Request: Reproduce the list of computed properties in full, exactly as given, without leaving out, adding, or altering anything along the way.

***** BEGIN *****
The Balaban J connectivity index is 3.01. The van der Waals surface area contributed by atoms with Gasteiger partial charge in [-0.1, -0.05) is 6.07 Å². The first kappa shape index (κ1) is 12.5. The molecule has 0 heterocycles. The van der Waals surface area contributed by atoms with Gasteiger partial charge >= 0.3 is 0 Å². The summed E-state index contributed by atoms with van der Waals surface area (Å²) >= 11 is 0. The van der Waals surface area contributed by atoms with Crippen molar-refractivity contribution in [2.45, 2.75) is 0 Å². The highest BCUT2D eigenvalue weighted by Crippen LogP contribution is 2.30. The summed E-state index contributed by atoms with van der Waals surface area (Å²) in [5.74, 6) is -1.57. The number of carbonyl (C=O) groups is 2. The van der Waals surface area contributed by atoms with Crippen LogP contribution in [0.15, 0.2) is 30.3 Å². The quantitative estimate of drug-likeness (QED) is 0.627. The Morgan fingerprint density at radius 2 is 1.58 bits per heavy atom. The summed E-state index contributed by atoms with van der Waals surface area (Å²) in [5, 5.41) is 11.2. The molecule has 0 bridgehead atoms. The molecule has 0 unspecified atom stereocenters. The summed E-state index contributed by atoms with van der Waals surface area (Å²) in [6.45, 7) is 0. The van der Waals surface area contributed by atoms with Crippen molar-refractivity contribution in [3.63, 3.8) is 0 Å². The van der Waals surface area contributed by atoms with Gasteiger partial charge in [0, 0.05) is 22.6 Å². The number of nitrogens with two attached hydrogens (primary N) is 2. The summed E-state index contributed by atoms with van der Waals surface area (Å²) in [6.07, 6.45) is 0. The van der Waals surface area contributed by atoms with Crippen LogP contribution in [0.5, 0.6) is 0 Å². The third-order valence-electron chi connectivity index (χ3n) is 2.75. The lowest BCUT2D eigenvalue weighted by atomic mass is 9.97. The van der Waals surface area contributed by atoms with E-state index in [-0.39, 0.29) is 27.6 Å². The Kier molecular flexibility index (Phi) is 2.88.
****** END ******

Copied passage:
The Balaban J connectivity index is 3.01. The van der Waals surface area contributed by atoms with Gasteiger partial charge in [-0.1, -0.05) is 6.07 Å². The first kappa shape index (κ1) is 12.5. The molecule has 0 heterocycles. The van der Waals surface area contributed by atoms with Gasteiger partial charge >= 0.3 is 0 Å². The summed E-state index contributed by atoms with van der Waals surface area (Å²) >= 11 is 0. The van der Waals surface area contributed by atoms with Crippen molar-refractivity contribution in [2.45, 2.75) is 0 Å². The highest BCUT2D eigenvalue weighted by Crippen LogP contribution is 2.30. The summed E-state index contributed by atoms with van der Waals surface area (Å²) in [5.74, 6) is -1.57. The number of carbonyl (C=O) groups is 2. The van der Waals surface area contributed by atoms with Crippen LogP contribution in [0.15, 0.2) is 30.3 Å². The quantitative estimate of drug-likeness (QED) is 0.627. The Morgan fingerprint density at radius 2 is 1.58 bits per heavy atom. The summed E-state index contributed by atoms with van der Waals surface area (Å²) in [5, 5.41) is 11.2. The molecule has 0 bridgehead atoms. The molecule has 0 unspecified atom stereocenters. The summed E-state index contributed by atoms with van der Waals surface area (Å²) in [6.45, 7) is 0. The van der Waals surface area contributed by atoms with Crippen molar-refractivity contribution in [3.63, 3.8) is 0 Å². The van der Waals surface area contributed by atoms with Gasteiger partial charge in [0, 0.05) is 22.6 Å². The number of nitrogens with two attached hydrogens (primary N) is 2. The summed E-state index contributed by atoms with van der Waals surface area (Å²) in [6.07, 6.45) is 0. The van der Waals surface area contributed by atoms with Crippen LogP contribution in [0.5, 0.6) is 0 Å². The third-order valence-electron chi connectivity index (χ3n) is 2.75. The lowest BCUT2D eigenvalue weighted by atomic mass is 9.97. The van der Waals surface area contributed by atoms with E-state index in [-0.39, 0.29) is 27.6 Å². The Kier molecular flexibility index (Phi) is 2.88.